Chrysler Group sale rose again in January, though this time, instead of leading the pack, Chrysler was in the middle of the Detroit 3 automakers, thanks to a 21.3% surge in Ford sales for the month. Toyota’s gain was even larger, at 26.6%. Chrysler’s 16.4% gain easily outdistanced Honda’s 12.8% and it kept Chrysler with a firm grip on fourth place among the major automakers. General Motors sales were up 15.9% as it maintained the top spot.
Toyota is pushing hard on Ford for second place. At the end of the month, the top Japanese automaker was just 8,138 sales behind the blue oval.
With double-digit improvements from all three companies, the Detroit share of the market rose in January, hitting 45.8% of total light vehicle sales.
Passenger cars were the growth drivers for Chrysler in January: Car sales accounted for 36.8% of all Chrysler group sales, down from December’s 42.3% but well ahead of the 28.5% from last January. The Dodge Avenger rocketed from 51st to 28th in the overall rankings and was one of the top 20 car models.
Dodge was the hot division in January. In addition to the Avenger’s success, the Journey posted a 93.5% leap, jumping from 66th in the standings a year ago to 38th last month. The Dart continues to outsell its fellow newbies from 2012 and was among the top 20% of light vehicles by sales in January.
While it had the big winners, Dodge also had the big loser in January: the Dodge Grand Caravan. After a big December, Caravan sales went right off a cliff, falling 64.9% in a month. Even compared to last January, sales were down 38.7% as the Caravan finished a record-low fifth in the minivan segment, behind the Toyota Sienna, Honda Odyssey, Chrysler Town & Country and the new Mazda CX-5.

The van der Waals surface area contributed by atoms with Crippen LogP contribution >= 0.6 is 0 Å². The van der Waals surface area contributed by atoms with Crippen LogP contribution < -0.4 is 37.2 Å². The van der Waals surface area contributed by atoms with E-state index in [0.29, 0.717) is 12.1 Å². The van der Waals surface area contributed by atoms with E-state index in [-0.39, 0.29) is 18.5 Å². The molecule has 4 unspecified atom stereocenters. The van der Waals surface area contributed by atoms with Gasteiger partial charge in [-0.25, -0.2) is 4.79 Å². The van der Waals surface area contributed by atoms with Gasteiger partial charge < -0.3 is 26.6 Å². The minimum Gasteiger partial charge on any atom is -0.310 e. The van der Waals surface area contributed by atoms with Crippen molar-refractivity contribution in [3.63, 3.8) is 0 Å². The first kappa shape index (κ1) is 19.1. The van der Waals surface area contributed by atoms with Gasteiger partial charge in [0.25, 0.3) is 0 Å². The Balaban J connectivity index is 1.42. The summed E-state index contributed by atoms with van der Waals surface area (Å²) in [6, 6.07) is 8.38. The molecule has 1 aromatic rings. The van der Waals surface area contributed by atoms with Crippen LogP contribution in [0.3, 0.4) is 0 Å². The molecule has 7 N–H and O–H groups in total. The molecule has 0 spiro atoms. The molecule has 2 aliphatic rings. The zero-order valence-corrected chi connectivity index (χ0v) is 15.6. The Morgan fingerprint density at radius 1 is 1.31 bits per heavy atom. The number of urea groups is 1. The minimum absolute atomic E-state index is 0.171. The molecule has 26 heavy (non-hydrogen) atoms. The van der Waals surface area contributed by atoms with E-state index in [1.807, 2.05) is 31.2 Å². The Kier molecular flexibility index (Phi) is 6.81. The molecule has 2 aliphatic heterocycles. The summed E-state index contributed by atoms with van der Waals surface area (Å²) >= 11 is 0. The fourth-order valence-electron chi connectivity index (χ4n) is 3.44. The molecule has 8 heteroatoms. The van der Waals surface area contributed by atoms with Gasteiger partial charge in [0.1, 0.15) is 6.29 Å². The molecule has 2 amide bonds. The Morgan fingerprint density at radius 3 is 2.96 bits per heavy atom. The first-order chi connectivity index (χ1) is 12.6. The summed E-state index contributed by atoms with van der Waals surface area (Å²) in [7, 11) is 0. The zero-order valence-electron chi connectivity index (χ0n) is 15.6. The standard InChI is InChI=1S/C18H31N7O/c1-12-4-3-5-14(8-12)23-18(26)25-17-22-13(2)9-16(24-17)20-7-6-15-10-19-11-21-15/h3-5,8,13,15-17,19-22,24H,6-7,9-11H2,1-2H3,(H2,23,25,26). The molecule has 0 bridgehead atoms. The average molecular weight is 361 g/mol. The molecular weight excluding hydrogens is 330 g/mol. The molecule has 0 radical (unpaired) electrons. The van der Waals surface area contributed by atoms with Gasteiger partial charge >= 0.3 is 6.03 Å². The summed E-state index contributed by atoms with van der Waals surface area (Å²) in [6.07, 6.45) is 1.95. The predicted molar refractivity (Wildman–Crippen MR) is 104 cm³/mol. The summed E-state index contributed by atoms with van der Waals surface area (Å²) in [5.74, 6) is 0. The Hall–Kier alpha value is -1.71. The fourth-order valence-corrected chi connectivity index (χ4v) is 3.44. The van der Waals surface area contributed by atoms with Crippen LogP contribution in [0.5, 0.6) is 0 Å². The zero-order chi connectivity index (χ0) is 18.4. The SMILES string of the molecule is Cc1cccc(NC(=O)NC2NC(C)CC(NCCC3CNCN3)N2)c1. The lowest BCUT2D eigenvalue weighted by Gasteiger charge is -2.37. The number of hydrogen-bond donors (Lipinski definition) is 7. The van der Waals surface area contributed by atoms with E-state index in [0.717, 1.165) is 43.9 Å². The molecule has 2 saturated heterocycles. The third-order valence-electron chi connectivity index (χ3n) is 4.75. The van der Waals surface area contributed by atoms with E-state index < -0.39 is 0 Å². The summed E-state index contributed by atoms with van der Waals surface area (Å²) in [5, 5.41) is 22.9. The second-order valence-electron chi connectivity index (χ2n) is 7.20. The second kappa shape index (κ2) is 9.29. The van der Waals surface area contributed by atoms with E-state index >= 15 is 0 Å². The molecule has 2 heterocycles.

Chrysler continues to be the best-selling American upscale brand and the 300 remains the top premium sedan from the Detroit automakers. With General Motors planning to move Buick upscale, it would be nice to see the folks in Auburn Hills build and expand on what they have.
Jeep’s stumble was entirely due to the retirement of the Liberty. Factoring out the Liberty, Jeep brand sales would have been in the black by 13.7% led by 30-plus-percent advances in sales of the Belvidere duo, the Compass and Patriot. Grand Cherokee sales were soft in January, but the same was true in January 2012 when the Grand Cherokee ended the month in the red.
Fiat continues to be a credible player in the small car market, again beating the Mini Cooper’s car models, Toyota’s Scion Line and the Mazda2. The new 500L looks good and should be a major boost for Fiat brand sales when it arrives. With a good dealer base in place, the L should be spared some of the growing pains the Cinquecento experienced during its introduction to the U.S. market.